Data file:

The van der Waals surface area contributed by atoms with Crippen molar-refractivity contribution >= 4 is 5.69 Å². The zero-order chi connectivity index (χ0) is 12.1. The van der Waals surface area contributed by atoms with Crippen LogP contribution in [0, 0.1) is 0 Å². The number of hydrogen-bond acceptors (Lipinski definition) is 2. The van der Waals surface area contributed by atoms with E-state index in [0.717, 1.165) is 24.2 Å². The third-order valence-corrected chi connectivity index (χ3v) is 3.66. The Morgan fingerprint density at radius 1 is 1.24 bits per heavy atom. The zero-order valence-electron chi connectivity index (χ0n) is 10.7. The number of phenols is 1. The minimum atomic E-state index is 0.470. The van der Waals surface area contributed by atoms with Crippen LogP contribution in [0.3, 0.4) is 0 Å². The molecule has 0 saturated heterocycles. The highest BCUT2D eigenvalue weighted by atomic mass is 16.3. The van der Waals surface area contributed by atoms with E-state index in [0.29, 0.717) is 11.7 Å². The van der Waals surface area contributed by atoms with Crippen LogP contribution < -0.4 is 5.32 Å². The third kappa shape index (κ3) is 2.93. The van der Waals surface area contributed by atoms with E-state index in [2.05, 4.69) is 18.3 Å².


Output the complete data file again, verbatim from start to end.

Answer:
The van der Waals surface area contributed by atoms with Crippen molar-refractivity contribution >= 4 is 5.69 Å². The zero-order chi connectivity index (χ0) is 12.1. The van der Waals surface area contributed by atoms with Crippen LogP contribution in [0, 0.1) is 0 Å². The number of hydrogen-bond acceptors (Lipinski definition) is 2. The van der Waals surface area contributed by atoms with E-state index in [0.717, 1.165) is 24.2 Å². The third-order valence-corrected chi connectivity index (χ3v) is 3.66. The Morgan fingerprint density at radius 1 is 1.24 bits per heavy atom. The zero-order valence-electron chi connectivity index (χ0n) is 10.7. The number of phenols is 1. The minimum atomic E-state index is 0.470. The van der Waals surface area contributed by atoms with Crippen LogP contribution in [0.3, 0.4) is 0 Å². The molecule has 0 saturated heterocycles. The highest BCUT2D eigenvalue weighted by atomic mass is 16.3. The van der Waals surface area contributed by atoms with E-state index in [0.29, 0.717) is 11.7 Å². The van der Waals surface area contributed by atoms with Crippen LogP contribution < -0.4 is 5.32 Å². The third kappa shape index (κ3) is 2.93. The van der Waals surface area contributed by atoms with E-state index in [2.05, 4.69) is 18.3 Å².